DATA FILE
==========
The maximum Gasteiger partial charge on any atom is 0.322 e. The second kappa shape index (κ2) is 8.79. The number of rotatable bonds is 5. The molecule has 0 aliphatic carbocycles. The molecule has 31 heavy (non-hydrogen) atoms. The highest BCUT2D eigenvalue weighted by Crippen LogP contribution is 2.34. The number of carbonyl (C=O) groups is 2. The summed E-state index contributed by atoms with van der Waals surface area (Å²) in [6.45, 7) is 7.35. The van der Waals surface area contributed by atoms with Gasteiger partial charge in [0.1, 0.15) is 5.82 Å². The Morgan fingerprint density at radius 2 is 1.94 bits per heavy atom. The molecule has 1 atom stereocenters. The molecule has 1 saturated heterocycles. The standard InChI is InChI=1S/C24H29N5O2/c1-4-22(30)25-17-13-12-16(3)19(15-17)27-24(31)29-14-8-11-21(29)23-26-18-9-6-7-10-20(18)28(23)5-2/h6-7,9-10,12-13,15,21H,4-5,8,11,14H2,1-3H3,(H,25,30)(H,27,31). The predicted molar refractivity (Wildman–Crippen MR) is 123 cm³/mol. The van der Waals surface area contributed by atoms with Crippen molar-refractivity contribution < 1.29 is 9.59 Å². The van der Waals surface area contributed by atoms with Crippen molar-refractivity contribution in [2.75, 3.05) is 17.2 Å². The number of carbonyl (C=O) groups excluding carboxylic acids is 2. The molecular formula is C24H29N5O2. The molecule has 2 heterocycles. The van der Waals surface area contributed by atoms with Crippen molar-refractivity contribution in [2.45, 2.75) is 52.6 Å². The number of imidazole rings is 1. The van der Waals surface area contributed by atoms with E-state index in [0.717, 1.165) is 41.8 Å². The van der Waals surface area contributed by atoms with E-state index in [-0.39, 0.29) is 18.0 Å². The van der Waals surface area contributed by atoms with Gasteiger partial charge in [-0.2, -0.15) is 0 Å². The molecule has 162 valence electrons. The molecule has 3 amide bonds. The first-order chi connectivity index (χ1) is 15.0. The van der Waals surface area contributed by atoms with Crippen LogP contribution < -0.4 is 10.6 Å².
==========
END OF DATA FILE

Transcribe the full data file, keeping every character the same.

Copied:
The maximum Gasteiger partial charge on any atom is 0.322 e. The second kappa shape index (κ2) is 8.79. The number of rotatable bonds is 5. The molecule has 0 aliphatic carbocycles. The molecule has 31 heavy (non-hydrogen) atoms. The highest BCUT2D eigenvalue weighted by Crippen LogP contribution is 2.34. The number of carbonyl (C=O) groups is 2. The summed E-state index contributed by atoms with van der Waals surface area (Å²) in [6.45, 7) is 7.35. The van der Waals surface area contributed by atoms with Gasteiger partial charge in [0.1, 0.15) is 5.82 Å². The Morgan fingerprint density at radius 2 is 1.94 bits per heavy atom. The molecule has 1 atom stereocenters. The molecule has 1 saturated heterocycles. The standard InChI is InChI=1S/C24H29N5O2/c1-4-22(30)25-17-13-12-16(3)19(15-17)27-24(31)29-14-8-11-21(29)23-26-18-9-6-7-10-20(18)28(23)5-2/h6-7,9-10,12-13,15,21H,4-5,8,11,14H2,1-3H3,(H,25,30)(H,27,31). The predicted molar refractivity (Wildman–Crippen MR) is 123 cm³/mol. The van der Waals surface area contributed by atoms with Crippen molar-refractivity contribution < 1.29 is 9.59 Å². The van der Waals surface area contributed by atoms with Crippen molar-refractivity contribution in [2.75, 3.05) is 17.2 Å². The number of carbonyl (C=O) groups excluding carboxylic acids is 2. The molecular formula is C24H29N5O2. The molecule has 2 heterocycles. The van der Waals surface area contributed by atoms with Crippen molar-refractivity contribution in [2.45, 2.75) is 52.6 Å². The number of imidazole rings is 1. The van der Waals surface area contributed by atoms with E-state index in [0.717, 1.165) is 41.8 Å². The van der Waals surface area contributed by atoms with E-state index in [-0.39, 0.29) is 18.0 Å². The van der Waals surface area contributed by atoms with Gasteiger partial charge in [-0.2, -0.15) is 0 Å². The molecule has 162 valence electrons. The molecule has 3 amide bonds. The first-order chi connectivity index (χ1) is 15.0. The van der Waals surface area contributed by atoms with Crippen LogP contribution < -0.4 is 10.6 Å².